REVIEW: ‘Extraordinary Attorney Woo,’ Season 1 Delivers A Memorable Journey

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Extraordinary Attorney Woo - But Why Tho

Content Warning: Extraordinary Attorney Woo Season 1 contains scenes that depict suicide.

Extraordinary Attorney Woo Season 1 is a South Korean legal drama series streaming on Netflix. Woo Young Woo has just passed her bar exam and has become Korea’s first lawyer that is on the autistic spectrum. Finding herself as the newest attorney at the prestigious Hanbada legal office, Young Woo must learn to adapt to a world that isn’t always able, or willing, to accommodate her.

Tackling characters with disabilities in fiction faces a broad range of challenges. From the proper presentation of the disability itself to the way the world responds to it, there are plenty of ways a series can fail to do a character that possesses such an attribute justice. While I don’t have the knowledge to assess how Extraordinary Attorney Woo Season 1 delivers on its portrayal of living on the autistic spectrum, I can’t help loving how the show frames its lead character and how their world is depicted around them.

The first thing about this series that I love is that it isn’t a show about being autistic. Every story doesn’t focus on Young Woo’s disability, reducing the character to simply being a vehicle to analyze what autism is. Rather, the series is a law show that happens to have an autistic lead. Now obviously, Young Woo’s autism impacts how she pursues her goals and colors most of her interactions with those around her, but it never is solely focused on that. This makes the series look at its lead character’s life feel more complete and well-rounded. Because while her personal life experiences are constantly impacted by her autism, the larger world is not.

How the larger world interacts with Young Woo is the best part of how the series approaches its story. The reactions to the peculiarities of her interactions with others range the full gamut of what one would expect to see. Some people show patience, while others are endlessly frustrated by her. But most people fall somewhere in between. The show delivers a lot of nuances as it looks not just at how people interact with Young Woo but also at why they interact with her in the ways they do. This gives the show a chance to explore the complex realities of how the show’s many interactions can impact different people differently.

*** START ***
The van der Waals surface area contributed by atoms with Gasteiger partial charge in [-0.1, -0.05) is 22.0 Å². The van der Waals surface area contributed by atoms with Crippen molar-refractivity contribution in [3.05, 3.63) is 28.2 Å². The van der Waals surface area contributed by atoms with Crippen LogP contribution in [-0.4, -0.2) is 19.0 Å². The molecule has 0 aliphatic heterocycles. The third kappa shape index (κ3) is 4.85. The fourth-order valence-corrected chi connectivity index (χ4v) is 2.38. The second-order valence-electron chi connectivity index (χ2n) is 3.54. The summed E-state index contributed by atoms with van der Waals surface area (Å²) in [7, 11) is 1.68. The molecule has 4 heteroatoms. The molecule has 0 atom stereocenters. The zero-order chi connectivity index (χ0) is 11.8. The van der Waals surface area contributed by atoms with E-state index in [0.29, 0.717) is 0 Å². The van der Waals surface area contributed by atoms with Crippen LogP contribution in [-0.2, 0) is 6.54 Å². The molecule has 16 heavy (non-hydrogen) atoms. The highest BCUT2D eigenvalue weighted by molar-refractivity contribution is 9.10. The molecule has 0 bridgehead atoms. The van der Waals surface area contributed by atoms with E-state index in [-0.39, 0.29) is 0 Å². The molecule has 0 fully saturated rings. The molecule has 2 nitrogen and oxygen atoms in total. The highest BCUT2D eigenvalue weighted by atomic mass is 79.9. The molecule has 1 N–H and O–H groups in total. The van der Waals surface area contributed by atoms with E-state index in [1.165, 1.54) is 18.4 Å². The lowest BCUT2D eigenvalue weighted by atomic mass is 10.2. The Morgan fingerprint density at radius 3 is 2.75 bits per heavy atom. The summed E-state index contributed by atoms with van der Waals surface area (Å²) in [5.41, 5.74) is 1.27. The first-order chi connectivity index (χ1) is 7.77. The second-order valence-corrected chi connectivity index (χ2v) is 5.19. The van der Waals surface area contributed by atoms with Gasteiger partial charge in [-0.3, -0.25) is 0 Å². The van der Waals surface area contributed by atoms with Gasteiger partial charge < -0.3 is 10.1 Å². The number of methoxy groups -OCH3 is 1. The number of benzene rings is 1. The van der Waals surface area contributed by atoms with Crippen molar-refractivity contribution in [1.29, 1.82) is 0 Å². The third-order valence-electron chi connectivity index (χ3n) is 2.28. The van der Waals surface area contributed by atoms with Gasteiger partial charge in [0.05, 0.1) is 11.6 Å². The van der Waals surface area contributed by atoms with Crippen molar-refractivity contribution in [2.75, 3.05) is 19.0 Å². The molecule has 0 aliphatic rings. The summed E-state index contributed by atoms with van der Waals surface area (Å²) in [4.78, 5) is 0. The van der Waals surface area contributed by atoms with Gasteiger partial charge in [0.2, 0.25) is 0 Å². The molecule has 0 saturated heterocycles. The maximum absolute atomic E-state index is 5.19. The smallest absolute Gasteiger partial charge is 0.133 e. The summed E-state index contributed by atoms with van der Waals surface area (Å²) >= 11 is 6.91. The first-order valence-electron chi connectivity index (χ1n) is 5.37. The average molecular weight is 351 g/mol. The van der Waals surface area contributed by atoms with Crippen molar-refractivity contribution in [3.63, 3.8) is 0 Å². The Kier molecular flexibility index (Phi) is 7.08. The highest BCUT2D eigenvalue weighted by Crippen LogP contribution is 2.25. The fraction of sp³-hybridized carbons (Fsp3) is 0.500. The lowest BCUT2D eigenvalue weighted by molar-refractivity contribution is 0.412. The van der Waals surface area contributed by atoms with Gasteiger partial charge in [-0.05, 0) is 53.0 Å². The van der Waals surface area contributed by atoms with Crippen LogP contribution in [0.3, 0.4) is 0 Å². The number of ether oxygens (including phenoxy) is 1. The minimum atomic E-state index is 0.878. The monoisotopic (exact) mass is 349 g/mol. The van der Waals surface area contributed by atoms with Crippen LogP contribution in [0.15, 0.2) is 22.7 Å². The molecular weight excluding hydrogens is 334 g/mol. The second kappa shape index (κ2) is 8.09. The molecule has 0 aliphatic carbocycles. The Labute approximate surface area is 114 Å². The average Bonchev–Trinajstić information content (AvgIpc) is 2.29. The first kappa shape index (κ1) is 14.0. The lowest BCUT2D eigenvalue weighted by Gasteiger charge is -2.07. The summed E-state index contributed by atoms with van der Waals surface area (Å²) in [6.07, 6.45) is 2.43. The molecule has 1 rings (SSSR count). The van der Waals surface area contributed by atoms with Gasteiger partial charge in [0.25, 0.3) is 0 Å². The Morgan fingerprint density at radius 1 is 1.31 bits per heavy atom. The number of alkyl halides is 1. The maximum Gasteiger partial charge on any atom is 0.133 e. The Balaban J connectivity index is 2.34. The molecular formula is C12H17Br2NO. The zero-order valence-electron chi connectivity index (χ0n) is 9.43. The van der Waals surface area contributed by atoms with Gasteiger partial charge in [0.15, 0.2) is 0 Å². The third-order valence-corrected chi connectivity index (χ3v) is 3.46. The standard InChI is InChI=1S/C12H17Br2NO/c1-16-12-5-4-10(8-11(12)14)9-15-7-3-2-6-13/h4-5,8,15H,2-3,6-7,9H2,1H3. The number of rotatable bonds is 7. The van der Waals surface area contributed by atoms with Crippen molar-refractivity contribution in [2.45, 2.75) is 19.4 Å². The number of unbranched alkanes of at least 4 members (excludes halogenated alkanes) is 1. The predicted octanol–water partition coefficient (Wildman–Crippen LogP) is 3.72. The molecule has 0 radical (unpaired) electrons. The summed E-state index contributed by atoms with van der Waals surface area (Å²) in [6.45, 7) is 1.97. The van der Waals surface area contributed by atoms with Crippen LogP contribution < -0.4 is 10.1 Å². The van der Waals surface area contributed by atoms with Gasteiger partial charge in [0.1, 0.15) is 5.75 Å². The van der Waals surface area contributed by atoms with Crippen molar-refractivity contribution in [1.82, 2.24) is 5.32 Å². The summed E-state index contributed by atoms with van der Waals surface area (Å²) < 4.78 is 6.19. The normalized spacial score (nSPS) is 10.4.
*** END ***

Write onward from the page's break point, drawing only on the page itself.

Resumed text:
While the interpersonal dynamics of Extraordinary Attorney Woo Season 1 are handled wonderfully, the legal side of the series often proves to be just as fascinating. The variety and nature of the cases that the Hanbada legal team takes on keep the episode-to-episode narrative intriguing and entertaining.  It also takes time during these stories to delve into the place lawyers have in the legal system and asks questions about what a lawyer’s job is and to whom they ultimately are responsible.

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In the background of Extraordinary Attorney Woo Season 1 more prominent focuses on law and personality, there is a larger plot that deals with Young Woo’s past. While this narrative does ultimately come to impact the series’ final episodes, it largely feels unnecessary. The twists and turns of this subplot feel out of place within the series. Never adding anything meaningful to any of the core elements of the show, it feels like an infusion of drama largely for drama’s sake.

Extraordinary Attorney Woo Season 1 is a wonderful, heartfelt, and intriguing journey with its charming lead. It does an excellent job exploring both its characters as well as its legal narrative, giving the audience a plethora of reasons to keep tuning in.

Extraordinary Attorney Woo Season 1 is streaming now, exclusively on Netflix in the US.


Extraordinary Attorney Woo Season 1
  • 9/10
    Rating - 9/10
9/10

TL;DR

Extraordinary Attorney Woo Season 1 is a wonderful, heartfelt, and intriguing journey with its charming lead. It does an excellent job exploring both its characters as well as its legal narrative, giving the audience a plethora of reasons to keep tuning in.

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